Augmented reality: prehistoric animals and new cultural goods in google’s catalog

Augmented reality: prehistoric animals and new cultural goods in google's catalog's catalog

A prehistoric crustacean in your own living room? Google promotes its Arts–Culture app with some new exhibits that can be projected into the surrounding environment via augmented reality. It is available for Android and iOS.

Animals or cultural heritage

As Google explains in its topic-specific blog, the company has digitized the body forms of prehistoric animals in collaboration with famous museums such as Moscow’s State Darwin Museum and London’s National History Museum. Some special animal exhibits, such as the skeleton of the largest living mammal on earth – the blue whale – have also made it into the collection.

Augmented reality: prehistoric animals and new cultural goods in google's catalog's catalog

The cat saw the prehistoric crustacean “Cambropachycope” of course not. They saw treats. The coarseness of the exhibits can be easily changed within the free app with a few swipes of the finger. (No animal was tortured for this photo)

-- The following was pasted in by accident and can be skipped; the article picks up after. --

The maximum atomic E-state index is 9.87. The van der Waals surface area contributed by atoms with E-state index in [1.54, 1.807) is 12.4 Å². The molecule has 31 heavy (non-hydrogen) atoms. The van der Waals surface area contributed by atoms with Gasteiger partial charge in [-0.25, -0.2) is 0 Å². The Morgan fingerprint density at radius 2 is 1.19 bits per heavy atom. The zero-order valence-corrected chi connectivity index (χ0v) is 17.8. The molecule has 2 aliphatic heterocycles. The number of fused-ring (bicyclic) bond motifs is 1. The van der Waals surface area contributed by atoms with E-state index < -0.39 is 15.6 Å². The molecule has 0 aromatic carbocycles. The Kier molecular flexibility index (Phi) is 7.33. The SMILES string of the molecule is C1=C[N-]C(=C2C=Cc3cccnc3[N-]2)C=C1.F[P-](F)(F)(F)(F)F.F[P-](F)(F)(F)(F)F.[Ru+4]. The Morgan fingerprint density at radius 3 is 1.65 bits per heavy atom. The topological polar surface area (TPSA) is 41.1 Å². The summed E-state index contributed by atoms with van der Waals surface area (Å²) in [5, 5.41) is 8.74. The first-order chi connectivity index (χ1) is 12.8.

For people who prefer to look at cultural assets from different eras instead of a few animals, Google has also expanded its catalog. Among other things the Apollo 11 “Command Module” from the Smithonian National Air and Space Museum has been added for closer inspection in your own four walls. A space suit has also been added to the collection.

Augmented reality: prehistoric animals and new cultural goods in google's catalog's catalog

The Apollo 11 "Command Module" from the Smithonian National Air and Space Museum. The digitized interior of the module can be admired on the page of the Smithonian.

Securing cultural assets

For some years now, Google has been digitizing exhibits and cultural sites, as has the NGO CyArk, which is supported by Google Arts Culture is protected. Detailed 3D models will be created, making cultural sites included in the catalog virtually walkable. Works of art, exhibits and cultural sites threatened by violent conflicts, environmental disasters, overtourism and decay can be preserved, at least digitally, through this work.

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